Daniel Engber pushes back on the absurd notion that the problem with fat kids is that as a society, we haven't made it clear how disgusting we find them:
This idea--that we've gone soft in more ways than one--has come up again and again in Slate's effort to crowdsource a remedy for overweight children. "Schools should actively stigmatize being fat," writes one member of the Hive; "few things are more terrifying to a kid than being an outcast." Another declares, "We need to stop telling children to 'love themselves the way they are.'" A third suggests that the government take custody of any child with obese parents, as a way to "get both parents and children motivated to exercise and eat healthy."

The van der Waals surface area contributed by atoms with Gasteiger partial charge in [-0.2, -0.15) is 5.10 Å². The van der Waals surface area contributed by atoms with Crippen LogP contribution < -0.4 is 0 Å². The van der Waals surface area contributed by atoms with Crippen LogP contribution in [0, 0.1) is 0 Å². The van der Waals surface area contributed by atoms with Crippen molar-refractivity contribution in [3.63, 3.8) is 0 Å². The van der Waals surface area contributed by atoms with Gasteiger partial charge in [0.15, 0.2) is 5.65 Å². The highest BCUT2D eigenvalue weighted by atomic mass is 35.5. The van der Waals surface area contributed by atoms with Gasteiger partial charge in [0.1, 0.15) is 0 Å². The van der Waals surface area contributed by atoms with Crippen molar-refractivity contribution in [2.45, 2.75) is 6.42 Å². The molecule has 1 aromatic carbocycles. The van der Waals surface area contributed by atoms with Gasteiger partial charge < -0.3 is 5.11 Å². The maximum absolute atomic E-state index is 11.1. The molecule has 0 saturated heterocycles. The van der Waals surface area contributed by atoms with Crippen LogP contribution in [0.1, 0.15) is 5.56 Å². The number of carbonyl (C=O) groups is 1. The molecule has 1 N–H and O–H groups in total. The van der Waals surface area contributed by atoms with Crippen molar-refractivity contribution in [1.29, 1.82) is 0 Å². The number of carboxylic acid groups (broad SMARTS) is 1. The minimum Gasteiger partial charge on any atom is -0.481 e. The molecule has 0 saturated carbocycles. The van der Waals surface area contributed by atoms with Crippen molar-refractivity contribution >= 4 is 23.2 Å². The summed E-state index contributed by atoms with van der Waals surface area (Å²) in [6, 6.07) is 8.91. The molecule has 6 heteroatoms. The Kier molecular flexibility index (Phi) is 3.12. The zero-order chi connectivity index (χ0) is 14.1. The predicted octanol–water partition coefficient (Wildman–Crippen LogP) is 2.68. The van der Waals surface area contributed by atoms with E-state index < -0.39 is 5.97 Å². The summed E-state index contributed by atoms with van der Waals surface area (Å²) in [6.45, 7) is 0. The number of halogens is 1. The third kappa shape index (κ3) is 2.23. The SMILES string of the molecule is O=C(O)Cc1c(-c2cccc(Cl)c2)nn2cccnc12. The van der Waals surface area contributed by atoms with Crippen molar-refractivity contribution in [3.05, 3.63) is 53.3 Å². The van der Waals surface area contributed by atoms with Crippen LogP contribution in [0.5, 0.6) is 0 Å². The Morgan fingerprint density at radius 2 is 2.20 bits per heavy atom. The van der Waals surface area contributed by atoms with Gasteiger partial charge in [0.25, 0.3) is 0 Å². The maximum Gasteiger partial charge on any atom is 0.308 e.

These proposals are so plainly ill-advised, so thoroughly at odds with the available evidence on the causes of obesity, and so utterly detrimental to the welfare of our children, that I can only indulge in the fantasy that they're meant as satire. Let's be realistic, though: They're not. And their presence in the Hive--among many other suggestions, to be sure--reflects the danger of equating a child's health with the shape of his body.
Obviously, these suggestions are quite extreme, and absurd--as Engber points out, it's not as if kids started getting fatter because our society became so much more welcoming of body fat. But some variant of it is very common when we discuss "education" as a way to combat obesity (childhood or otherwise). The problem is not that overweight people are unaware that society would be nicer to them if they would eat less and get thinner. And even quite young children know which foods are fattening--which is how they know to torment fat kids they catch eating them.